With these words, President Barack Obama concluded his historic swearing in. I was thinking that perhaps I should incorporate them into my prayers the next time I show up at synagogue. My synagogue, (Or Hadash) is a wonderful Reconstructionist synagogue in Ft. Washington, PA. Even better for the purposes of this blog, it has a strong environmental consciousness. And as chairman of the synagogue’s Environmental Working Group, I should know.
It has been a tough winter so far in the Northeast, and I could really use a reminder of spring. Fortunately, the days are beginning to get noticeably longer. Even better, perhaps my favorite Jewish holiday, Tu B’Shevat, is right around the corner. It is also known as the New Year for the Trees. It has to do with the trees coming back to life in the Land of Israel. The budding leaves on the trees each year is the annual sign spring is here—so a New Year for the Trees means spring is on the way (eventually). This year the actual day of Tu B’Shevat is Monday, February 9th. No matter what the groundhog says the week before, eventually is the operative word for spring’s arrival in 2009.
But Tu B’Shevat is more than spring. It also has to do with an appreciation for the environment. And at Or Hadash, we have not one, but two events for the holiday. The first is a Tu B’Shevat seder (Friday, Feb 6th after services). This seder features a variety of fruits and nuts from the Land of Israel (plus up to 4 glasses of wine). It also celebrates the upcoming transformation of the dormancy of winter into the abundance of spring and summer.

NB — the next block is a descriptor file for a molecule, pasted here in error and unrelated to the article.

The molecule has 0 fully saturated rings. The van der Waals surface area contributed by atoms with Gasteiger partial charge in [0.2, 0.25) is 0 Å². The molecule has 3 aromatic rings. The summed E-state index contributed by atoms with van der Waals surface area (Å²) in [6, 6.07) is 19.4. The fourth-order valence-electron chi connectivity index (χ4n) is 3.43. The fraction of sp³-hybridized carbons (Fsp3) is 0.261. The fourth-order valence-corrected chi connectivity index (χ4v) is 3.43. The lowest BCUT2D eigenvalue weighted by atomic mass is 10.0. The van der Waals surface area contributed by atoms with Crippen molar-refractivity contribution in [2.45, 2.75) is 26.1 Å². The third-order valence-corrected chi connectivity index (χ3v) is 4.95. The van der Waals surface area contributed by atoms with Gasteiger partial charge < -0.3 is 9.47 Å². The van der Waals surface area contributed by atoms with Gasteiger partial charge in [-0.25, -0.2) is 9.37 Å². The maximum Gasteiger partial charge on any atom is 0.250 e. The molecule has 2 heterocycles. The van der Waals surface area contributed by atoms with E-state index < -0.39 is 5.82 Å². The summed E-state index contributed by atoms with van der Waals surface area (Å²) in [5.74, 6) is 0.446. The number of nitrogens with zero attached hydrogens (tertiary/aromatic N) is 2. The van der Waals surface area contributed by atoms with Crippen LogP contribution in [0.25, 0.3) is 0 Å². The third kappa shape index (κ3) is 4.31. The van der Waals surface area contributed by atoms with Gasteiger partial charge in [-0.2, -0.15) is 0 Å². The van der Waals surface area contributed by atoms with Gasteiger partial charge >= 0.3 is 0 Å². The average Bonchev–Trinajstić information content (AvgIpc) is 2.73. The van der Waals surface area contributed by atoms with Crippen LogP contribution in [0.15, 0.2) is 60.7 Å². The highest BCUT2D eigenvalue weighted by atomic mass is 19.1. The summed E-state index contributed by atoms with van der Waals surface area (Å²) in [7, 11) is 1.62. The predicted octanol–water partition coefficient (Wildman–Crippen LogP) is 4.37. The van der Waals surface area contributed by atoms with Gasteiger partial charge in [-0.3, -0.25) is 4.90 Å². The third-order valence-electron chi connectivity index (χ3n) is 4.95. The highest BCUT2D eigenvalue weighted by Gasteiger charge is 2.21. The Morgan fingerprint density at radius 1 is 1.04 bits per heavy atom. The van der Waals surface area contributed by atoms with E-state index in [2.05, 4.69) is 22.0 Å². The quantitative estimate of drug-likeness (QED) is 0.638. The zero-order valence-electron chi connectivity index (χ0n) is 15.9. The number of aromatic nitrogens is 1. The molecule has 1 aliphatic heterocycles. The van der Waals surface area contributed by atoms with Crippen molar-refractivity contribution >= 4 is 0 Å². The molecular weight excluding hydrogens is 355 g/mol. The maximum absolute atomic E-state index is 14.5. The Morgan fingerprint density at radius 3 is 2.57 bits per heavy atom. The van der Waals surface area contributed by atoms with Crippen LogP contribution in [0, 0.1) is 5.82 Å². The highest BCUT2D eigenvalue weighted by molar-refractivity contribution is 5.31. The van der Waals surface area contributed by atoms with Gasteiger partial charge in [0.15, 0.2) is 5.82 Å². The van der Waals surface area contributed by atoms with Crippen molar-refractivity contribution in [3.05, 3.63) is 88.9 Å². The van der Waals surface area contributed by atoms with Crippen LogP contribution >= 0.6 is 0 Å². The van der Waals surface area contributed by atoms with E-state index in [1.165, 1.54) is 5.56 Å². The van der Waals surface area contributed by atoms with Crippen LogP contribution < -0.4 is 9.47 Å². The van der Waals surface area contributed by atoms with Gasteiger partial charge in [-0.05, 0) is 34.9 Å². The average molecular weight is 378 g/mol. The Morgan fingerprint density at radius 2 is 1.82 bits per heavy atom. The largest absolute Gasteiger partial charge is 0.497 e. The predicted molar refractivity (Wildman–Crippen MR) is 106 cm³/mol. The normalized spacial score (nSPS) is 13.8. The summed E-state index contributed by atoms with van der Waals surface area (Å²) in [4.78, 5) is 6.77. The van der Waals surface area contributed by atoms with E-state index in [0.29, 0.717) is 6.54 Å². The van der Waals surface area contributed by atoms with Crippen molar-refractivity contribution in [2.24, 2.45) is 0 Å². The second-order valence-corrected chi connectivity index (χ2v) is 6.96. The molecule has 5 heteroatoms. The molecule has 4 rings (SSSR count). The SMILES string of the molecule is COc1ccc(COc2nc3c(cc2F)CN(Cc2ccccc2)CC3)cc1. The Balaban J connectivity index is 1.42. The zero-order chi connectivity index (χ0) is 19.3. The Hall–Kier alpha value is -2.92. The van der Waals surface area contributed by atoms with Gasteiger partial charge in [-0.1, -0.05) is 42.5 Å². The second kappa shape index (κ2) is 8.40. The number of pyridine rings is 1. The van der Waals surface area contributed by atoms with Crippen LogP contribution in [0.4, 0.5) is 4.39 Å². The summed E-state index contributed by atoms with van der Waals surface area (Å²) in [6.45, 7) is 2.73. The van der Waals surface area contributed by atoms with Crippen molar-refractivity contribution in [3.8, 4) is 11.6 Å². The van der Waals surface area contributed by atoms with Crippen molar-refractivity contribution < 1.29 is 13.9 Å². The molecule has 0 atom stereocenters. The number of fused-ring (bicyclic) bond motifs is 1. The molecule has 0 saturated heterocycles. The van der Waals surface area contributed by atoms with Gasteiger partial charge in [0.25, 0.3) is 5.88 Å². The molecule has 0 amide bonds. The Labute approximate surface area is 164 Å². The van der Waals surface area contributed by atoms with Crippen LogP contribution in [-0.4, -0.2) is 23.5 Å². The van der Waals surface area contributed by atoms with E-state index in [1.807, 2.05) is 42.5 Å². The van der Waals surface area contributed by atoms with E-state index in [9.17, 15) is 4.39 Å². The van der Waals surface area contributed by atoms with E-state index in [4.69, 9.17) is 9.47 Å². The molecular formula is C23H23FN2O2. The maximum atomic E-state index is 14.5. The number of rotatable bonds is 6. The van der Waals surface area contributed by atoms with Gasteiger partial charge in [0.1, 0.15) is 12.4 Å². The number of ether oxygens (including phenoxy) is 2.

The following evening, (Sat Feb 7th), we are having a Tu B’Shevat coffeehouse. This coffeehouse is dedicated to helping the synagogue go more green (examples: more clean energy, more environmentally friendly products in the kitchen). Not only is my synagogue environmentally conscious, it is socially conscious as well. So the admission charge has 2 components—$5 for the synagogue’s greening, and a can of baby formula for a local food bank.
These events are really made possible by the fact that people across the synagogue care enough. They care about the synagogue, the community at large, and the environment. They care enough to put together a seder, and buy the needed fruits, nuts and wine. They care enough to organize a coffeehouse. They care enough to perform music and not charge. They care enough to bake goodies for the coffeehouse. They care enough to come. That’s a lot of caring.
I think God is helping.